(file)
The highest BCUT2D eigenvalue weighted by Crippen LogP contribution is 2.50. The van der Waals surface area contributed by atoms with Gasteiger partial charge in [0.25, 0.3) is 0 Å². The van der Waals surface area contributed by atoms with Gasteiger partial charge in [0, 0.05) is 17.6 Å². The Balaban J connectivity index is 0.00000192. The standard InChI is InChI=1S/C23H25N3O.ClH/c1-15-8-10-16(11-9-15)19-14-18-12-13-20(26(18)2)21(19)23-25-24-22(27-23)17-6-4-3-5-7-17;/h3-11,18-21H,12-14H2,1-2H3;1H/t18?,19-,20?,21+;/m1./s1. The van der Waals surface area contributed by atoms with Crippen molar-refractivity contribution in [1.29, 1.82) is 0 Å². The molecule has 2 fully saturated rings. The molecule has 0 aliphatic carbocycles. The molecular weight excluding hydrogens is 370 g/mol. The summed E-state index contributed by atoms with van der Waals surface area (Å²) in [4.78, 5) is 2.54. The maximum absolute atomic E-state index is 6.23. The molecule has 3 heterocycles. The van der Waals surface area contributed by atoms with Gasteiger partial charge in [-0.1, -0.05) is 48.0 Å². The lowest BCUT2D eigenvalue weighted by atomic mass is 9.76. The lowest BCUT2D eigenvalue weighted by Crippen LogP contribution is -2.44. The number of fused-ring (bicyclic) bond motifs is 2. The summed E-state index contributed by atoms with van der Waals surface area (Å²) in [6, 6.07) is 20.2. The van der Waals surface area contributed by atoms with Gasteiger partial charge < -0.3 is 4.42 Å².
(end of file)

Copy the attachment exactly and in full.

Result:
The highest BCUT2D eigenvalue weighted by Crippen LogP contribution is 2.50. The van der Waals surface area contributed by atoms with Gasteiger partial charge in [0.25, 0.3) is 0 Å². The van der Waals surface area contributed by atoms with Gasteiger partial charge in [0, 0.05) is 17.6 Å². The Balaban J connectivity index is 0.00000192. The standard InChI is InChI=1S/C23H25N3O.ClH/c1-15-8-10-16(11-9-15)19-14-18-12-13-20(26(18)2)21(19)23-25-24-22(27-23)17-6-4-3-5-7-17;/h3-11,18-21H,12-14H2,1-2H3;1H/t18?,19-,20?,21+;/m1./s1. The van der Waals surface area contributed by atoms with Crippen molar-refractivity contribution in [1.29, 1.82) is 0 Å². The molecule has 2 fully saturated rings. The molecule has 0 aliphatic carbocycles. The molecular weight excluding hydrogens is 370 g/mol. The summed E-state index contributed by atoms with van der Waals surface area (Å²) in [4.78, 5) is 2.54. The maximum absolute atomic E-state index is 6.23. The molecule has 3 heterocycles. The van der Waals surface area contributed by atoms with Gasteiger partial charge in [-0.1, -0.05) is 48.0 Å². The lowest BCUT2D eigenvalue weighted by atomic mass is 9.76. The lowest BCUT2D eigenvalue weighted by Crippen LogP contribution is -2.44. The number of fused-ring (bicyclic) bond motifs is 2. The summed E-state index contributed by atoms with van der Waals surface area (Å²) in [6, 6.07) is 20.2. The van der Waals surface area contributed by atoms with Gasteiger partial charge < -0.3 is 4.42 Å².